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The Lead Aug. 29, 2022: Weather will be stormy, and that's just at Kerr County Commissioner's Court!

Yes, another day of invasion discussions for the court.

Good morning, Kerr County!

If you were lucky to be in parts of downtown on Sunday, you got a moment of rain — the rest of us were not so fortunate. That's what they mean when they say "chance of showers." The they is the National Weather Service — or it if you're so inclined. So, look at it this way: There's a 50% chance you won't see rain this week. The National Weather Service is forecasting unsettled weather for the week, and we're only unsettled by the fact that the moisture will probably miss us.

On today's The Lead Live!

Dr. Kendall Young will join us to discuss Wednesday's International Night of Remembrance at Arcadia Live! The 5:30 p.m. event remembers those who have lost their lives to drug addiction. We'll also be joined by our Monday cast of characters, Andrew Gay and Gilbert Paiz of Texas Hill Country Advisors and Leslie Jones of the Kerrville Convention and Visitors Bureau.

In case you missed last week's shows

We were sort of loud about this last week, but we had five days of shows dedicated to Kerr County and surrounding area nonprofit organizations. We interviewed 71 people from 38 nonprofit groups over more than 19 hours of programming. If you missed any of the episodes they are right here:

Highlight of the weekend

It was a bit warm Saturday afternoon, but that didn't stop hundreds of people from visiting Louise Hays Park to see the River Roadster Show. They also showed up to get a root beer float thanks to HCTC and the Kerrville Police Department. The most unique car in the show had to be the 1974 Saab.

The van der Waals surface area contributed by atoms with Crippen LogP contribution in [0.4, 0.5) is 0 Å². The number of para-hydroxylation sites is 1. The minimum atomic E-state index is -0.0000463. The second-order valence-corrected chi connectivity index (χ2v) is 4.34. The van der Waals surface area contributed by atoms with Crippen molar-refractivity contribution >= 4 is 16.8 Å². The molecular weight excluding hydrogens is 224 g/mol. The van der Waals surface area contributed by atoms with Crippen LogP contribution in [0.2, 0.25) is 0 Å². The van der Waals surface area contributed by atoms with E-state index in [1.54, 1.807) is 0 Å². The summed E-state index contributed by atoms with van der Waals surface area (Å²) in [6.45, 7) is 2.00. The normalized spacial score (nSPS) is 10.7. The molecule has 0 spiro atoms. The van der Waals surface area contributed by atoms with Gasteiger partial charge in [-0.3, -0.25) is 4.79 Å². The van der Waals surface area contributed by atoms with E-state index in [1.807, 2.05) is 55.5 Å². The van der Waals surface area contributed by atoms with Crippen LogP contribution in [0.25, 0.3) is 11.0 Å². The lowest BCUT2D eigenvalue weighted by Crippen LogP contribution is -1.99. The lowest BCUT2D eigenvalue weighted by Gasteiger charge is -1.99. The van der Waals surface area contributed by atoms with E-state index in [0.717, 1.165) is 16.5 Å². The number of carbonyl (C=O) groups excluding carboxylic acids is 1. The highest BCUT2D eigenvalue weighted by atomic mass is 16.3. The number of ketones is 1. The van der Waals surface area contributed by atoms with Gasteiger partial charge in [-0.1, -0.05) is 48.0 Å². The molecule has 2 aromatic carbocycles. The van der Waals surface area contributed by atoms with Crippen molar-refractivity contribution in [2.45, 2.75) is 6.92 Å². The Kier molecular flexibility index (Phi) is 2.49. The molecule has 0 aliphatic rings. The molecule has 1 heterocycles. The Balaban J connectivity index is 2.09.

The Saab.

Some folks were cruising the parking lot.

HCTC employee volunteers had to to work extra hard to get the ice cream into the cups.

Unleash the Kraken! Or the Krakens!

With a 5-0 Republican majority on the Kerr County Commissioner's Court, the so-called patriot groups appear to worry that one member — county Judge Rob Kelly may not be "red" enough.

Even though the court will likely approve a memorandum of understanding with the state to declare an illegal alien invasion, the right-wingers in "We the People, Liberty in Action" plan to swamp today's 9 a.m. commissioner's court meeting.

"We've had plenty of headlines in Kerr County of arrests for human smuggling and trafficking," wrote Liberty Action's chief operator Terri Hall. "Bail-outs along certain corridors are now the norm. There's been enough fentanyl seized to kill every American multiple times over. Our Congressman Chip Roy declared an invasion at the border on Fox News in July. What more does Judge Kelly need to see to declare an invasion So you're either with us or the cartels."

The MOU allows the county to seek reimbursement from the state for indigent defense — that means the 20 or so illegal immigrants locked up in county jail can have a lawyer. In July, Gov. Greg Abbott announced that an additional $16 million would be available for counties that wanted funding. Initially, funding was only available to adjacent border counties.

However, Kerr County Sheriff Larry Leitha argues that the connection of Texas Highway 41 to Interstate 10 makes Kerr County a vital link in the trafficking of people both east and west.

Hall intends to ensure every one of her group's members gets a chance to speak, and in an email to supporters, she laid out a plan to challenge Kelly on restricting the number of speakers.

"Since we showed up to object to the county accepting, and now obligating, ARPA funds, Judge Rob Kelly has invoked a rule the commissioners passed limiting the number of speakers on a single issue to five," Hall wrote. "However, they have no legal basis for doing so. The Texas Legislature passed a bill in 2019 specifically prohibiting governments from limiting the number of speakers. The City of Kerrville changed its rules when the law passed; it's time the county does, too."